(G) Designated secured area(s) for cannabis waste if different than subsection (F) above
(H) Designated area(s) for harvested cannabis storage
Air Flow and HVAC Systems for Rooms and Corridors
Microenvironments within larger umbrella structures such as large warehouse often lack proper insulation and air conditioning systems. Cleanrooms need air, and a lot of to regulate temperature, air purity, and humidity. In most facilities, air systems consume over 60% of all the site power. As a general rule of thumb, the cleaner the grow room needs to be, the more air it will use. To reduce the expense of modifying the ambient temperature or humidity, AHU (air handling units) are designed to recirculate about 80% air through the room, removing particulate contamination as is it generated and whilst keeping the temperature and humidity stable. A well-designed air handling system should deliver both “fresh” and “recirculated” filtered clean air into the cleanroom so that it flushes the particles room more efficiently.
View: Air Purifiers
Particulate in the air tends to either float around or stick to near surfaces. Most airborne particles will slowly settle, with the settling rate dependent on the size of the particle.
Positive pressure cleanrooms feature an airflow pattern that pushes air outward. It’s ideal for cannabis cleanroom designs. Higher air pressure in a centralized room ensures that dirty air from surrounding rooms does not permeate into clean spaces via entryway doors, cracks, or pass-throughs.
Air Flow and Pressure Design for Medical Cannabis Grows
A positive pressure design is a key adaptation for medical cannabis grows so that airborne pollen, spores, mites, and adjacent air does not permeate critical spaces.
“Typically, low moisture medicinal products such as tablets or capsules are dry and dusty, therefore more likely to be a significant cross-contamination risk. If the “clean” area pressure differential was positive to the corridor, the powder would escape out of the room and enter the corridor, and is likely then to be transferred into the next door cleanroom. Thankfully, most dry formulations do not readily support microbial growth, so as a general rule, tablets and powders are made in “clean corridor” facilities, as opportunistic microorganisms floating in the corridor don’t find environments in which to thrive.” – Mother & Clone
Power distribution modules provide circuit protection and large-scale device amplification including support for lights and fan filters. These systems simplify cleanroom installation but do not provide a simple mechanism for automating or adjusting power levels dynamically. Remote air balancing systems route fan filter controls to a central control for macro and micro adjustments.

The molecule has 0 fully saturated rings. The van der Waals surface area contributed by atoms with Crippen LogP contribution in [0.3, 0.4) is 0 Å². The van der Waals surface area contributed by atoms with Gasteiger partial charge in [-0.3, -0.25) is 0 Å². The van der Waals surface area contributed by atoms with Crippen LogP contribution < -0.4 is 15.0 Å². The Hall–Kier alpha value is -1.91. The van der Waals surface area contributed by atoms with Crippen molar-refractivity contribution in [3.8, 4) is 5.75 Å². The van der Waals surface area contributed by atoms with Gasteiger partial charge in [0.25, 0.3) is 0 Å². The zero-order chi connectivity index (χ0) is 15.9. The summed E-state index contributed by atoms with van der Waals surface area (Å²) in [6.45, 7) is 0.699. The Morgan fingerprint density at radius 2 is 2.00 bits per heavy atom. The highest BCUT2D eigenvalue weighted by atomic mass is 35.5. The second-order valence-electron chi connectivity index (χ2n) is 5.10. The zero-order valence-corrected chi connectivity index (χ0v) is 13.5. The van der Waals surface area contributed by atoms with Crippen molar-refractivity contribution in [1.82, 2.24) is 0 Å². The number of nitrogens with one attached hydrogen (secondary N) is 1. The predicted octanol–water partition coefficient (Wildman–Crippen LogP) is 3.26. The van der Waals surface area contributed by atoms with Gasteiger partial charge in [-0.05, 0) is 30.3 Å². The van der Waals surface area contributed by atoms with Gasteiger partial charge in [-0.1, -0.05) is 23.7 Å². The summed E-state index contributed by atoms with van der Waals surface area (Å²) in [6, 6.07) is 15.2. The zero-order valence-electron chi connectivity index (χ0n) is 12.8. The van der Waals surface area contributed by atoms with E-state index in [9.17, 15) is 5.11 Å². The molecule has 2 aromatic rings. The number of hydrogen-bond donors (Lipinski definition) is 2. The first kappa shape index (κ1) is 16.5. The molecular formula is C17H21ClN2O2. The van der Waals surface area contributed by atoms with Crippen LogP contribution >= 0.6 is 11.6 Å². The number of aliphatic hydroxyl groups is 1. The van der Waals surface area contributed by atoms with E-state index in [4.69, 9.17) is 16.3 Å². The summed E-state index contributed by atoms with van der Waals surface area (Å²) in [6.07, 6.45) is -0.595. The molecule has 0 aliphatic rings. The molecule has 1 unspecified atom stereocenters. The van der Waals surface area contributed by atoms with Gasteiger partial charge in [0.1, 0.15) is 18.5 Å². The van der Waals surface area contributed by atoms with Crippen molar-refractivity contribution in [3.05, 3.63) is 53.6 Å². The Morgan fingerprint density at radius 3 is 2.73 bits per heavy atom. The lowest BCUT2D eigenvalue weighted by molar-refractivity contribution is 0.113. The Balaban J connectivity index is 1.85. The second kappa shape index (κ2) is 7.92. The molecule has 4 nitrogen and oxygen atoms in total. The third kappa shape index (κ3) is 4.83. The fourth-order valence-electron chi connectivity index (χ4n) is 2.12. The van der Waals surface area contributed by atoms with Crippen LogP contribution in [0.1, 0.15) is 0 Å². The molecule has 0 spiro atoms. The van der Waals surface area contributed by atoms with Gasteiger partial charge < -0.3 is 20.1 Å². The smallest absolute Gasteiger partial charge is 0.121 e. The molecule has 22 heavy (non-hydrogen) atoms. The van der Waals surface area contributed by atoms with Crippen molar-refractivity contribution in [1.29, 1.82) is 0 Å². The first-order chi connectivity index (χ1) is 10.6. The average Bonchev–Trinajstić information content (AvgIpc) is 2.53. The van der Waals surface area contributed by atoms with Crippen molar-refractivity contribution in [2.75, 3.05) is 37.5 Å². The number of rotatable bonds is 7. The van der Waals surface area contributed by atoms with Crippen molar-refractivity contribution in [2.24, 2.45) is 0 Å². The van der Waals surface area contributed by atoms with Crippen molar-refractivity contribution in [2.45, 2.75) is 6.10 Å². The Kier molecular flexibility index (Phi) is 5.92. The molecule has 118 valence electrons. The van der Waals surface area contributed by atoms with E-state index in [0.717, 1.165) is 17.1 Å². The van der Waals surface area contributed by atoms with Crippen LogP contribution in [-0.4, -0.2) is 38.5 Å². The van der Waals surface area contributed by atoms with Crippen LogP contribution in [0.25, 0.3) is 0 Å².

Air Filters and Efficiency
Throughout the life of a filter, particulate slowly clogs air passage and air velocity decreases. Small speed adjustments ensure that the growing operation maintains an ideal air exchange and pressure cascade throughout each grow room or processing area. Independent velocity control also extends the life of the filters by eliminating unnecessary air flow loads while also decreasing energy costs.
Air showers prepare cannabis cultivators for grow room entry by pressurizing air to remove any contaminants, mites, or mold spores that cling to garments. They are three primary designs for air showers: a step in step out design, a straight through design, and air showers for parts and equipment that enters a clean space. The advantage of a straight through design is that it helps maintain pressure cascades and eliminates flow through of any invasive particulate.
“Pre-engineered construction and fixed installation time were the two biggest factors. Construction was complete in two weeks. The crew worked non-stop, nobody was ever sitting around waiting on materials, and we didn’t have to call for structural inspections to slow things down. Plus, the entire structure is a depreciable asset, so you can write of the cost of your building in half the time you would otherwise, which is an enormous benefit given the current tax implications of working in the cannabis industry. Cleanroom design was the other big factor. The rooms have very high insulation value which improves cooling efficiency, and they are tightly sealed which improves humidity control and prevents cross contamination. This also allows us to deal with pollen without fear of seeding out one of our flower rooms. ” – Mother & Clone